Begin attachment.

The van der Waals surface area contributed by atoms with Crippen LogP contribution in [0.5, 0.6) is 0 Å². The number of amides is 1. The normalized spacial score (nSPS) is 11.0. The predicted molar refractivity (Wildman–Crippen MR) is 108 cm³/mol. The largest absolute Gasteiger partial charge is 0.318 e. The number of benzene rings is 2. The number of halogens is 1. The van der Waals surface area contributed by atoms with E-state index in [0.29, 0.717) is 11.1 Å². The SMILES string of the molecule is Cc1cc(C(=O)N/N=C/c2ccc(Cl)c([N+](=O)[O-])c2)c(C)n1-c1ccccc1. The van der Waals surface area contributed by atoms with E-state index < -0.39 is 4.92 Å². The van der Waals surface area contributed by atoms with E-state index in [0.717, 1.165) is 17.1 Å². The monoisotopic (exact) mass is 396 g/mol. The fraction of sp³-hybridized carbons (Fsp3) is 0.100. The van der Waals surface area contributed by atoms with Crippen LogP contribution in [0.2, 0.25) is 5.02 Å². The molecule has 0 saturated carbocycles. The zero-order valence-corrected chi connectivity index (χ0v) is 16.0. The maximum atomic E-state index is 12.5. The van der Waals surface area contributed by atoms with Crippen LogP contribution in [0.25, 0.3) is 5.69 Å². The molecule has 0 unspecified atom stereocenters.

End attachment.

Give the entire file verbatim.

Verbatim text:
The van der Waals surface area contributed by atoms with Crippen LogP contribution in [0.5, 0.6) is 0 Å². The number of amides is 1. The normalized spacial score (nSPS) is 11.0. The predicted molar refractivity (Wildman–Crippen MR) is 108 cm³/mol. The largest absolute Gasteiger partial charge is 0.318 e. The number of benzene rings is 2. The number of halogens is 1. The van der Waals surface area contributed by atoms with E-state index in [0.29, 0.717) is 11.1 Å². The SMILES string of the molecule is Cc1cc(C(=O)N/N=C/c2ccc(Cl)c([N+](=O)[O-])c2)c(C)n1-c1ccccc1. The van der Waals surface area contributed by atoms with E-state index < -0.39 is 4.92 Å². The van der Waals surface area contributed by atoms with E-state index in [0.717, 1.165) is 17.1 Å². The monoisotopic (exact) mass is 396 g/mol. The fraction of sp³-hybridized carbons (Fsp3) is 0.100. The van der Waals surface area contributed by atoms with Crippen LogP contribution in [0.2, 0.25) is 5.02 Å². The molecule has 0 saturated carbocycles. The zero-order valence-corrected chi connectivity index (χ0v) is 16.0. The maximum atomic E-state index is 12.5. The van der Waals surface area contributed by atoms with Crippen LogP contribution in [0.25, 0.3) is 5.69 Å². The molecule has 0 unspecified atom stereocenters.